New threshold of seriousness in defamation proceedings
In libel actions brought by French aerospace engineer Bruno Lachaux against the Evening Standard, the Independent Newspaper and the i, the Supreme Court has clarified the requirement of “serious harm” for defamation actions.
Section 1(1) of the Defamation Act 2013 introduced the hurdle that “A statement is not defamatory unless its publication has caused or is likely to cause serious harm to the reputation of the Claimant”. However, the practical application of this requirement has not yet been clear.
In this appeal, the newspapers argued that section 1(1) introduced a requirement that the words complained of must not only be inherently injurious but “must also be shown to produce serious harm in fact”. However, Mr Lachaux argued that section 1(1) required only that it was enough that “the inherent tendency of the words must be to cause not just some damage to reputation but serious harm to it”.
The Supreme Court dismissed the appeal but found that section 1(1) introduced a new hurdle to be satisfied before a statement could be regarded as defamatory. The words complained of must not only be inherently injurious but “must also be shown to produce serious harm in fact”. This additional requirement will call for an investigation of the actual impact of the words complained of, including the particular circumstances of the Claimant and the reaction of those to whom it is published.
In reaching this decision, the Supreme Court considered that the objective of Parliament as set out in the preamble to the Defamation Act 2910 was to “amend the law of defamation” and that therefore a requirement to show that words produce serious harm in fact was the only approach that could bring about the substantial change to the law of defamation that was intended.
The practical application of the requirement to demonstrate as a fact that the harm caused by the publications complained of was serious may require extraneous evidence to be submitted. This is likely to involve an investigation of the scale of the publications, whether the publications had come to the attention of any people who knew the Claimant, whether they were likely to come to the attention of others who knew him, the gravity of the statements complained of, the situation of the Claimant and the “inherent probabilities”. The Supreme Court further clarified that “There is no reason why inferences of fact should not be drawn from considerations of this kind”.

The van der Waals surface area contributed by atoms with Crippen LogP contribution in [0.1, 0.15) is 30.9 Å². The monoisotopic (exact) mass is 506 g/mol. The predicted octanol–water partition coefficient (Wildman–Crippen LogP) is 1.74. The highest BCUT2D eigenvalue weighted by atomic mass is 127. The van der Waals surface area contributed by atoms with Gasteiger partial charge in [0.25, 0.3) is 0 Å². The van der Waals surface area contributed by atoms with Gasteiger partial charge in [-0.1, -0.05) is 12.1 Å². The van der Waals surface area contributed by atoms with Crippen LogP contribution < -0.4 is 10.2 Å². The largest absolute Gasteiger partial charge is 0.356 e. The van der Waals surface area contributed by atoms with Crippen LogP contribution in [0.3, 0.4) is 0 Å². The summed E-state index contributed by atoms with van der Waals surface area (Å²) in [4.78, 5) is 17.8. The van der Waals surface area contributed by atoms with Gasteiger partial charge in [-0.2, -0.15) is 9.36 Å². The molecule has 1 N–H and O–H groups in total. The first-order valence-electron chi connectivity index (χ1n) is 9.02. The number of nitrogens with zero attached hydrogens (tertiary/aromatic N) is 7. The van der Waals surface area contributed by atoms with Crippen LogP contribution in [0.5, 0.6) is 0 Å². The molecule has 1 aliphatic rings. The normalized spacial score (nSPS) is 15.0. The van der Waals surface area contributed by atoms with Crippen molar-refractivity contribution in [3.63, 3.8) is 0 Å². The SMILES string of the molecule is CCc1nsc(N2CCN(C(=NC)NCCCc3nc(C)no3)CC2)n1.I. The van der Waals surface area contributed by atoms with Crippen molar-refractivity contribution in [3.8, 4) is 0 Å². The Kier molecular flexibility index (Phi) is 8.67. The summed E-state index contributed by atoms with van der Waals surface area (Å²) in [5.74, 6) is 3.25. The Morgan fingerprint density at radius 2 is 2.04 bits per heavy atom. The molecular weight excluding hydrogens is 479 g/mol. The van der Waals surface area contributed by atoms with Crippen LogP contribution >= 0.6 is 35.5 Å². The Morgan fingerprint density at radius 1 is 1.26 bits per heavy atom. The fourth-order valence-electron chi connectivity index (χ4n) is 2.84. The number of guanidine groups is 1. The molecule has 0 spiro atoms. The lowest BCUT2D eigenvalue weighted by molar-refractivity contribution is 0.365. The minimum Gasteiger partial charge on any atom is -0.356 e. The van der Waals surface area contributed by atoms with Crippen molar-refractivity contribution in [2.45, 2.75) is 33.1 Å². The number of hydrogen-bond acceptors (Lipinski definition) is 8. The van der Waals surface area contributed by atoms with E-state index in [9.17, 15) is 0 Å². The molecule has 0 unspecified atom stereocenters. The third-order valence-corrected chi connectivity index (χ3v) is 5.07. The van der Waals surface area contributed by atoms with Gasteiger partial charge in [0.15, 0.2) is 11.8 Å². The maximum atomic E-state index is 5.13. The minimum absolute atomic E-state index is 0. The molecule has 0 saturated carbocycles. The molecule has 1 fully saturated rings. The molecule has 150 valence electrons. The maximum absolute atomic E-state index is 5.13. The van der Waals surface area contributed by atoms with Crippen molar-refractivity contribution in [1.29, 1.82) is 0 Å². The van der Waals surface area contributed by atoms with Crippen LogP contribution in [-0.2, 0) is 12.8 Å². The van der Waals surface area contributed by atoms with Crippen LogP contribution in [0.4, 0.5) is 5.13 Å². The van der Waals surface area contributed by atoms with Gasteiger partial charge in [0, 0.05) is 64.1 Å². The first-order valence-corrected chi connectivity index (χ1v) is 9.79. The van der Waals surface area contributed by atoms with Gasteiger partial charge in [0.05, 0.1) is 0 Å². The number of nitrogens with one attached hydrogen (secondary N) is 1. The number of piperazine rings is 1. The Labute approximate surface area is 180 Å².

This amendment to the law of defamation may have the practical effect of making defamation proceedings more difficult to bring as it adds an additional evidential hurdle for Claimants. It may also increase the costs of defamation claims as prospective Claimants are likely to have to spend money investigating and evidencing serious harm and may also have to attend preliminary hearings arguing about whether it is possible to demonstrate serious harm.
Not so safe at work - compensation for an accident at work
New organ donation law: giving you control
Running a business from home
Have nude photos of you or your teenager been posted online?
Landowners’ rights and the Electronic Communications Code
Building in your back garden
Christmas is a time for giving (and inheritance planning)
Buying the freehold of your leasehold house
Redeveloping an empty pub for commercial use
Why it takes time to obtain the Grant of Probate
Social Media: The unconscious privacy threat
Is your reputation being threatened?
Making a will after your spouse or partner has died
Interns celebrate completion of internship at solicitors
Selling your home in a flat market, some top tips
Claiming compensation for a serious road traffic accident
New Media and Communications Court list reflects surge in internet defamation claims by Laura Baglow
Has your personal information been shared without your permission?
Planning your escape to the country, what you need to consider – part 2